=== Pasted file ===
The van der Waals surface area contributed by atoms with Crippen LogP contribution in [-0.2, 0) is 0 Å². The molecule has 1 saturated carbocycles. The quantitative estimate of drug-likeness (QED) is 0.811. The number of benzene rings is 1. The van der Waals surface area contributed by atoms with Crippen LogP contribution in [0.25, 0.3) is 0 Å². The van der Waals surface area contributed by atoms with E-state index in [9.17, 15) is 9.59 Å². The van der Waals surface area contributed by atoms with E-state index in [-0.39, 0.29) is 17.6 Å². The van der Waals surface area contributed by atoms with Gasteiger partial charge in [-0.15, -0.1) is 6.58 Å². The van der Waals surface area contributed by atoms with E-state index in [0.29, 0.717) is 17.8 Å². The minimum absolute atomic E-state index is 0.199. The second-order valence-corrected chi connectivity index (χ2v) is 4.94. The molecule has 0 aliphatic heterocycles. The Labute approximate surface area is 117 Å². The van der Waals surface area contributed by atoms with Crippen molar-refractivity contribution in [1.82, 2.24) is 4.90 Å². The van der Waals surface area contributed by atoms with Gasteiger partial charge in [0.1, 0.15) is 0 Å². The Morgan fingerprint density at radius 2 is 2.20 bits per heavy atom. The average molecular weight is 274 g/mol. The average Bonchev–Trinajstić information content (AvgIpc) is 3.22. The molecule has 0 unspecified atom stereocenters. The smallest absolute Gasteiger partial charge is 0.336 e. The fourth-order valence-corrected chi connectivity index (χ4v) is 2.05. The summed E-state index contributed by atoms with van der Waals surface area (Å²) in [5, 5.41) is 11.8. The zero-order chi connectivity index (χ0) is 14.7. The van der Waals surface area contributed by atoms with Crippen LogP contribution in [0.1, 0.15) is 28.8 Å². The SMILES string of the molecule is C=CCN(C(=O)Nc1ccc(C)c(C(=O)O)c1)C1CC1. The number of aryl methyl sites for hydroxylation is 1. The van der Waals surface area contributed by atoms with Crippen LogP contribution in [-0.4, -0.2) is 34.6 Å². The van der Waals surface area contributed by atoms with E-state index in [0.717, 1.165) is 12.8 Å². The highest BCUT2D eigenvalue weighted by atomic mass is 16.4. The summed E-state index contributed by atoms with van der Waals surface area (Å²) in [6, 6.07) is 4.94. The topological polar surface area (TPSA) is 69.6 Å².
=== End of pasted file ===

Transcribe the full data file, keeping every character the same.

The van der Waals surface area contributed by atoms with Crippen LogP contribution in [-0.2, 0) is 0 Å². The molecule has 1 saturated carbocycles. The quantitative estimate of drug-likeness (QED) is 0.811. The number of benzene rings is 1. The van der Waals surface area contributed by atoms with Crippen LogP contribution in [0.25, 0.3) is 0 Å². The van der Waals surface area contributed by atoms with E-state index in [9.17, 15) is 9.59 Å². The van der Waals surface area contributed by atoms with E-state index in [-0.39, 0.29) is 17.6 Å². The van der Waals surface area contributed by atoms with Gasteiger partial charge in [-0.15, -0.1) is 6.58 Å². The van der Waals surface area contributed by atoms with E-state index in [0.29, 0.717) is 17.8 Å². The minimum absolute atomic E-state index is 0.199. The second-order valence-corrected chi connectivity index (χ2v) is 4.94. The molecule has 0 aliphatic heterocycles. The Labute approximate surface area is 117 Å². The van der Waals surface area contributed by atoms with Crippen molar-refractivity contribution in [1.82, 2.24) is 4.90 Å². The van der Waals surface area contributed by atoms with Gasteiger partial charge in [0.1, 0.15) is 0 Å². The Morgan fingerprint density at radius 2 is 2.20 bits per heavy atom. The average molecular weight is 274 g/mol. The average Bonchev–Trinajstić information content (AvgIpc) is 3.22. The molecule has 0 unspecified atom stereocenters. The smallest absolute Gasteiger partial charge is 0.336 e. The fourth-order valence-corrected chi connectivity index (χ4v) is 2.05. The summed E-state index contributed by atoms with van der Waals surface area (Å²) in [5, 5.41) is 11.8. The zero-order chi connectivity index (χ0) is 14.7. The van der Waals surface area contributed by atoms with Crippen LogP contribution in [0.1, 0.15) is 28.8 Å². The SMILES string of the molecule is C=CCN(C(=O)Nc1ccc(C)c(C(=O)O)c1)C1CC1. The number of aryl methyl sites for hydroxylation is 1. The van der Waals surface area contributed by atoms with Crippen LogP contribution in [-0.4, -0.2) is 34.6 Å². The van der Waals surface area contributed by atoms with E-state index in [0.717, 1.165) is 12.8 Å². The highest BCUT2D eigenvalue weighted by atomic mass is 16.4. The summed E-state index contributed by atoms with van der Waals surface area (Å²) in [6, 6.07) is 4.94. The topological polar surface area (TPSA) is 69.6 Å².